WASHINGTON -- The other day in Boston, peals of laughter greeted Republican Gov. William F. Weld of Massachusetts when he told State House reporters that he considered Vice President Dan Quayle "the best political mind in the White House." But Mr. Weld went on to argue that the much-ridiculed vice president is "very quick in his judgments and I think sure" on matters of politics.
That view has had its adherents elsewhere in the Republican Party -- not necessarily that Mr. Quayle has the best political mind in the White House but that whatever his other shortcomings, he recognizes the politics in situations and has an instinct for extracting political capital from them. His use of the birth of a child to a single woman on the "Murphy Brown" television show to illustrate an erosion of "family values" -- a theme much favored by conservatives -- was only the most recent illustration.
But Mr. Weld's observation came before the vice president got himself entangled in the critical abortion issue by saying in a TV interview that, in a hypothetical situation, he would support his daughter's decision to have an abortion, though he opposes the procedure. Abortion-rights advocates immediately pointed out that such support would run contrary to his long-held position against a woman's right to choose.
Mr. Quayle could not have picked a worse issue to stir up in this election year, when positions on abortion so clearly divide the major party nominees, and when the contest for the women's vote shapes up as so critical.
Within the Republican Party as well, the issue spells trouble. Abortion will be debated at length either inside or outside the Republican National Convention in Houston next month, with a number of Republican women pressing for revision in the anti-abortion plank that has been in the GOP platform since 1980.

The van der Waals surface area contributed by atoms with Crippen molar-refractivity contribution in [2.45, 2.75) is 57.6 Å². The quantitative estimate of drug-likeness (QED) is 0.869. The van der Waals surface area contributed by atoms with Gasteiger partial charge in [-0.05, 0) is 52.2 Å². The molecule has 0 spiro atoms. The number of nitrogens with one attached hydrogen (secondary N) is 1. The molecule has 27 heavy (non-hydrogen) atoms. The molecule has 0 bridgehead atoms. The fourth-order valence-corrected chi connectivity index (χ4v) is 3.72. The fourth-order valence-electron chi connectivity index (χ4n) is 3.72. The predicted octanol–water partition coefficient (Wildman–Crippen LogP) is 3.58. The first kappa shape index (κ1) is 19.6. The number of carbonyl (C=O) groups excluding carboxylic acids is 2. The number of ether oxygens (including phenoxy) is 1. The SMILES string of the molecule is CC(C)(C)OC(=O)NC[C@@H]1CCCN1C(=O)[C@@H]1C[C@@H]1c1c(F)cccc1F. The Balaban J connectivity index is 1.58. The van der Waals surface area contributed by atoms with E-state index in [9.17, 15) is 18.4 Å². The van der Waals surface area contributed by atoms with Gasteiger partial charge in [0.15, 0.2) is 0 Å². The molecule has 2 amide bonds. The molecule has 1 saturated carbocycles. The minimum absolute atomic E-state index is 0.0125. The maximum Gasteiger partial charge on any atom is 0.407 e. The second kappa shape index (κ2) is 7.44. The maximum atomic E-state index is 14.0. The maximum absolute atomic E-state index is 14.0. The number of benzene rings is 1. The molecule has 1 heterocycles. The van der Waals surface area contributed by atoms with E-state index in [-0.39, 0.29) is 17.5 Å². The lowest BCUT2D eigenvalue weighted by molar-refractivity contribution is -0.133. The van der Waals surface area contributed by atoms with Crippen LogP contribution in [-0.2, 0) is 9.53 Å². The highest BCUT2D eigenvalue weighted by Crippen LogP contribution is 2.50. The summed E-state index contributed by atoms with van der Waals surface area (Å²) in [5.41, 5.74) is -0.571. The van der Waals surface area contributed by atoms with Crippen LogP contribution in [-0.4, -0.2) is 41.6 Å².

At a minimum, Mr. Quayle's comment-- he later said he remained firmly anti-abortion -- is likely to reduce his effectiveness in arguing his party's position on this issue, as well as refuel the widespread impression that he is not sharp enough to stand a heartbeat from the presidency.
The episode also comes as rumors refuse to die that President Bush will drop Mr. Quayle from the ticket. But even in this latest flap, conservatives have rallied around him, and with Mr. Bush needing desperately to hold onto his conservative base, Bush-Quyle insiders say there is no reason to doubt the president's statement this week that Mr. Quayle's place on the ticket is "certain."
But it is a political axiom that a running mate cannot bring many votes to a party's national ticket but should at least not cost the ticket votes.
In an interview on CNN's "Larry King Live" on Wednesday night, the host asked Mr. Quayle what he would do if his 13-year-old daughter, Corinne, got pregnant. The vice president said he would "counsel her and talk to her and support her on whatever decision she made."
When Mr. King asked him what he'd do "if the decision was abortion," Mr. Quayle replied: "I'd support my daughter. I'd hope she wouldn't make that decision."
The vice president didn't seem to grasp at the time that he was enunciating the basic position of abortion-rights advocates, but his wife Marilyn did. She told a radio interviewer categorically that "if she becomes pregnant, she'll take the child to term." An aide later said Mr. Quayle's answer to Mr. King was in the context of his daughter as an adult and that he agreed with his wife.
The vice president over the last four years has been criticized widely for committing gaffes, such as his recent coaching of a spelling bee contestant to spell Idaho's favorite product "potatoe."
During the 1988 presidential campaign, Mr. Quayle champed at the bit over the imposition of "handlers" from the Bush campaign to steer him clear of gaffes. At one point he rebelled, declaring he would be his own "spin doctor," and since his election as vice president he has made a point of saying those handlers were to blame for his problems and that he is now on his own.
In the current campaign, there is no senior Bush political adviser traveling with Mr. Quayle to keep an eye on him. He has been regarded as a trustworthy conveyor of the campaign message, and when television commentator and newspaper columnist Patrick J. Buchanan challenged Mr. Bush in the Republican primaries this year, Mr. Quayle was sent out onto the firing line to plead the president's case, with no notable gaffes.
But this latest flap certainly draws into question Mr. Weld's judgment about who has "the best political mind in the White House."